But first, here is a photo of H in her adorable Halloween costume! She is holding her incredibly well-crafted candy bag. What can I say? I’m a crafting genius.
I think I am in a reading rut! I know how to fix it, though. I have got to stop reading Kindle Unlimited books. There is a time and a place to be cheap, and books are not one of them *sigh*.
Okay, here are the books I read in October.
Eileen: I read this book because David Sedaris (my favorite person/author in the world) told me to read it. Eileen was also shortlisted for the 2016 Man Booker Prize. For these reasons alone I was expecting to read the next great novel of our time. I was expecting Eileen to make All The Light We Cannot See look like cheap drivel. Instead, I got a really well-written book that was super weird, kind of boring, and really repetitive.
Let me start with the good. The author perfectly builds Eileen’s world. Eileen is also the most unique protagonist I’ve ever encountered. Eileen is an unlikable, repulsive, and an insanely weird narrator. She is a disgusting-hoarder-stalker with an alcoholic father who is awful to her, a dead mother, and an estranged sister. She works her life away in a failing small town at a miserable prison for boys where she is ignored and ridiculed by her coworkers. Her life is pretty much the worst. Eileen dreams endlessly about getting out of her town and moving to NYC, and she finally gets her chance when she meets the mysterious and beautiful Rebecca.
But let’s move on to the bad: I know the author was trying to illustrate the horrible monotony of Eileen’s life by repeating the endless loop of Eileen going to work, picking up booze for her dad, come home, stalking her crush (literally), going to work, picking up booze for her dad, coming home, stalking her crush (literally) — but dear lord. That loop went on for more than half the book! By the time Rebecca was introduced and the super strange, borderline preposterous climax happened I was like, ‘David Sedaris, why did you do this to me? I thought we had something! I read Holidays on Ice six times!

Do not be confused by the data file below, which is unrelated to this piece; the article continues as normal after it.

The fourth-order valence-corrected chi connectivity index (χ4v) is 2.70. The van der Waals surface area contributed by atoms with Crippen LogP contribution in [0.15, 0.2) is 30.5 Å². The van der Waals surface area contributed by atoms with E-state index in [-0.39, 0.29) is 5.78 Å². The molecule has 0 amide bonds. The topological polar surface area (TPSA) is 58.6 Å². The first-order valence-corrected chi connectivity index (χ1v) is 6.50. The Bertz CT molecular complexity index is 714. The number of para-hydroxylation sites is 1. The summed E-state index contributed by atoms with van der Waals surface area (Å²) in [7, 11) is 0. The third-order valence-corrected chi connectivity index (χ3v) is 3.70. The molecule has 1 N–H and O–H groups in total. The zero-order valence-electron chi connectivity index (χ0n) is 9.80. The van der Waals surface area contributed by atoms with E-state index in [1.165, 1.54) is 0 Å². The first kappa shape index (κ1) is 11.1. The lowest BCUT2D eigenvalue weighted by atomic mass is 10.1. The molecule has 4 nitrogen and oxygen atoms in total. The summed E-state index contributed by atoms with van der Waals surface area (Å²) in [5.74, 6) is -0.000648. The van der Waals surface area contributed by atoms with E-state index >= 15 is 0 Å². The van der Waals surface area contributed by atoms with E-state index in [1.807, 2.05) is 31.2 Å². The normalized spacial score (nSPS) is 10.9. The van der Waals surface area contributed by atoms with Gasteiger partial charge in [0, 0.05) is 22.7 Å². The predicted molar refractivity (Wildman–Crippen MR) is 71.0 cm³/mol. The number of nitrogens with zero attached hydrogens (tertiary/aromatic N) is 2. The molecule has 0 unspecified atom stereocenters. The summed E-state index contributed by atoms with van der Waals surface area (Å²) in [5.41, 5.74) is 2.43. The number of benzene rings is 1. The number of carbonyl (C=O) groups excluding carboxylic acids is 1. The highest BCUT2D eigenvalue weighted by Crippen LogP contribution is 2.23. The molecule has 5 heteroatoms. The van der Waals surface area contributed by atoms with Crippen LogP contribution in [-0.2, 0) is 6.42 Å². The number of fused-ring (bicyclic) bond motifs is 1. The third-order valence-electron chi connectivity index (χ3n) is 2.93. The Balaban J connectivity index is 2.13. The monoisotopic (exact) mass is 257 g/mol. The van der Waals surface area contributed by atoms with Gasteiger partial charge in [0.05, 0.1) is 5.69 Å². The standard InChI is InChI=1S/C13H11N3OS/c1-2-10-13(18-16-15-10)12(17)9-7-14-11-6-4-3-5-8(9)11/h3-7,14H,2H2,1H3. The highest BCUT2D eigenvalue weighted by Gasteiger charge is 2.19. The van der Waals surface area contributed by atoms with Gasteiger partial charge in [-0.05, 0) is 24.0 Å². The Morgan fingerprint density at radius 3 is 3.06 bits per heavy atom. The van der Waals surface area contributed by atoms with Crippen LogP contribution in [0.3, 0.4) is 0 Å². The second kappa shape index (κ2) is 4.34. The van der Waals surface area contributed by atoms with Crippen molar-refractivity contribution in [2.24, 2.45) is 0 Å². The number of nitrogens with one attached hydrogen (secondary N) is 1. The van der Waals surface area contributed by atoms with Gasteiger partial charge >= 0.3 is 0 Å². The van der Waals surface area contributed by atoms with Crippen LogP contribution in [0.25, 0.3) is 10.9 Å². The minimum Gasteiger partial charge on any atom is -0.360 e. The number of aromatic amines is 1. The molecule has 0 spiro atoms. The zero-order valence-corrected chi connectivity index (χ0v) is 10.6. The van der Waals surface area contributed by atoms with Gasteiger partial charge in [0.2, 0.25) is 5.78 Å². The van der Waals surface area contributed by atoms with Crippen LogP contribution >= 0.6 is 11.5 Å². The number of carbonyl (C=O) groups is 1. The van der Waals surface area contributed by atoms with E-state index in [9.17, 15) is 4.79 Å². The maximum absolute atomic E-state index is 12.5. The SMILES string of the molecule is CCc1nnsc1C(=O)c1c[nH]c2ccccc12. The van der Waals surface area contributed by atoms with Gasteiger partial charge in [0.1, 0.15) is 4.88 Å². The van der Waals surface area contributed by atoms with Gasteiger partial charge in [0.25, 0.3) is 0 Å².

I can’t say I particularly enjoyed this book, but it is very original and well-written.
The Things We Wish Were True: This was a Kindle Unlimited book. What can I say? You get what you pay for (I paid nothing in this case). This was a lazily written book with a gender problem. You know how authors do research before they sit down to write so that their characters are authentic? Well, this author skipped that part and went straight to the writing.
This book is written from the point of view of various people (mostly women) who live in a cushy neighborhood in the South. The women go to the community pool every day with their kids and gossip about things they did in high school. The women are entirely defined by their relationship to others (and you know how I feel about that, people!). None of the women appear to have clear goals or aspirations. There is one woman who works, but she is voiceless and portrayed as neglectful to her two kids by many characters in the book.
But this book doesn’t just ridicule working mothers, women who stay at home are equally undermined. Take this passage from one of the women’s husbands: “she […] was back to eat the muffins Bryte made […] or whatever women did with one another when he was at work.”
Wtf?! No, boo boo, no.
Even though the author tackled pretty serious issues, most of the characters in this book feel flat and underdeveloped. This book could have been a great character study about the secret lives women who seem to have it all — but instead, the book disintegrates into a shallow exploration of a boring cul-de-sac.
This book isn’t all bad, though. There are exciting parts that come from the two most interesting characters: an elderly woman and a young girl. But the rest of the book is #firstworldproblems for dayssssss. It would make a good vacation read.